Many crystalline solids form hydrates in the presence of water. The water molecules can be incorporated into the crystal lattice in stoichiometric or non-stoichiometric proportions. Typically, a hydrate is only stable within a certain temperature and relative humidity range. Upon dehydration, a hydrate may reversible transform into an anhydrous or a less hydrated form. The hydrate form affects the physical and chemical properties of a crystalline solid such as solubility, stability and processing properties. Therefore, the hydrate form of an Active Pharmaceutical Ingredient (API) or excipient plays a significant role in the development of new drugs in connection with the bioavailability and the manufacturing process of the drug. In this context, dynamic water vapor sorption analysis enables the precise characterization of different hydrate states and their stability as a function of temperature and relative humidity. This allows new formulations, manufacturing processes and storage conditions to be adapted to specific requirements.
Hydrate formation of L-lysine HCl
Crystalline active pharmaceutical ingredients (APIs) may be present in an hydrated or, after drying, also in an anhydrous state. In pharma research and quality assurance, the characterization and control of the hydrate state is highly relevant since the properties of the active ingredient are decisively influenced by the state of hydration. This includes in particular properties such as shelf life, dissolution behavior, compressibility and bioavailability of the product. By means of DVS analysis, the different hydrate states as well as their formation kinetics and stability can be characterized as a function of relative humidity and temperature. Applications note 20-06 and white paper 20-06 demonstrate the hydrate formation of L-lysin HCl. Special focus is placed on the necessity of sufficiently long measuring times with regard to hydrate formation kinetics and the resolution of the RH steps.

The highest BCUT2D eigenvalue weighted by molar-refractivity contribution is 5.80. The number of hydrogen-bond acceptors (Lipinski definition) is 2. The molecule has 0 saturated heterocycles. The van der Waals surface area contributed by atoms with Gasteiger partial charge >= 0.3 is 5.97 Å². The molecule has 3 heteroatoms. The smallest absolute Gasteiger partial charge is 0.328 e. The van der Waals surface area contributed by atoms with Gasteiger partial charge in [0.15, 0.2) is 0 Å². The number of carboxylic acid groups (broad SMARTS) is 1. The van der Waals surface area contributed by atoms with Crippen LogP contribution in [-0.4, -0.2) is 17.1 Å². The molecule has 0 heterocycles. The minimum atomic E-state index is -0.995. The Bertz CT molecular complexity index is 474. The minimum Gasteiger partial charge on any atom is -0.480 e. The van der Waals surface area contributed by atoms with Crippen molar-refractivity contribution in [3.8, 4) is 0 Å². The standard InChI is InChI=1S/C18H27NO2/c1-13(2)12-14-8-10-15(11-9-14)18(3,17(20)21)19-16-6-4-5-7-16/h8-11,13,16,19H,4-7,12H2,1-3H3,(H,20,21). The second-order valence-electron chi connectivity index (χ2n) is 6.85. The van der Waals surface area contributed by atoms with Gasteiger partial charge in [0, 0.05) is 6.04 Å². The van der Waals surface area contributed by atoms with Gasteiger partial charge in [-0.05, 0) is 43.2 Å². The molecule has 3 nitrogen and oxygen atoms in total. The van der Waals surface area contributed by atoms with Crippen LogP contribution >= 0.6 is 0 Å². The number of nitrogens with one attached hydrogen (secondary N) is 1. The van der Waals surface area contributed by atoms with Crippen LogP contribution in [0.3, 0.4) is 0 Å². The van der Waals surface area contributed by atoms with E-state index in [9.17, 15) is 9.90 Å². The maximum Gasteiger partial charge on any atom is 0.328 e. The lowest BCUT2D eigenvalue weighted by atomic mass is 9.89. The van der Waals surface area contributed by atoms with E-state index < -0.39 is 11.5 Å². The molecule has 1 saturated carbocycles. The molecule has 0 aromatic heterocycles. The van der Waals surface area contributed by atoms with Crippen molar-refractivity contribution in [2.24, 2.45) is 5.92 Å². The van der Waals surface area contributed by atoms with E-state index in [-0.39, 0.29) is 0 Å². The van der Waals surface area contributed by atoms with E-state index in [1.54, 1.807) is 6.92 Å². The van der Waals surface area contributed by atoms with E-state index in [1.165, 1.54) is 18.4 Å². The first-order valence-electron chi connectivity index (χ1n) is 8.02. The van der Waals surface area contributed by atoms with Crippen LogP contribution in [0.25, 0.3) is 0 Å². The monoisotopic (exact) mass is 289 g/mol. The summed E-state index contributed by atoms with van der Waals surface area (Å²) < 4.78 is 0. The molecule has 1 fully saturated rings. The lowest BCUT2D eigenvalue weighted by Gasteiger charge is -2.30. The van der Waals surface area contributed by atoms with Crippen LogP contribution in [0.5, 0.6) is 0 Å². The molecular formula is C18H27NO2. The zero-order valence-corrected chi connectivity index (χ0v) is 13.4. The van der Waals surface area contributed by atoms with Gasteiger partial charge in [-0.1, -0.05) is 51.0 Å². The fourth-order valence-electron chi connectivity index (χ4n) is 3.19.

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Literature references for hydrate formation analysis with the ProUmid DVS instruments
Feth, Martin P., et al. „Challenges in the development of hydrate phases as active pharmaceutical ingredients–An example.“ European Journal of Pharmaceutical Sciences 42.1 (2011): 116-129. doi:10.1016/j.ejps.2010.11.001
Kachrimanis, Kyriakos, et al. “Effects of moisture and residual solvent on the phase stability of orthorhombic paracetamol.” Pharmaceutical research 25.6 (2008): 1440-1449. doi: 10.1007/s11095-007-9529-4
D.E. Braun, U.J. Griesser, Stoichiometric and Nonstoichiometric Hydrates of Brucine, Cryst. Growth Des. (2016). doi:10.1021/acs.cgd.6b01231.
M.C. Allan, E. Grush, L.J. Mauer, RH-temperature stability diagram of α- and β-anhydrous and monohydrate lactose crystalline forms, Food Res. Int. (2020). doi:10.1016/j.foodres.2019.108717.
M. Allan, M.C. Chamberlain, L.J. Mauer, RH-Temperature Stability Diagram of the Dihydrate, β-Anhydrate, and α-Anhydrate Forms of Crystalline Trehalose, J. Food Sci. 84 (2019) 1465–1476. doi:10.1111/1750-3841.14591.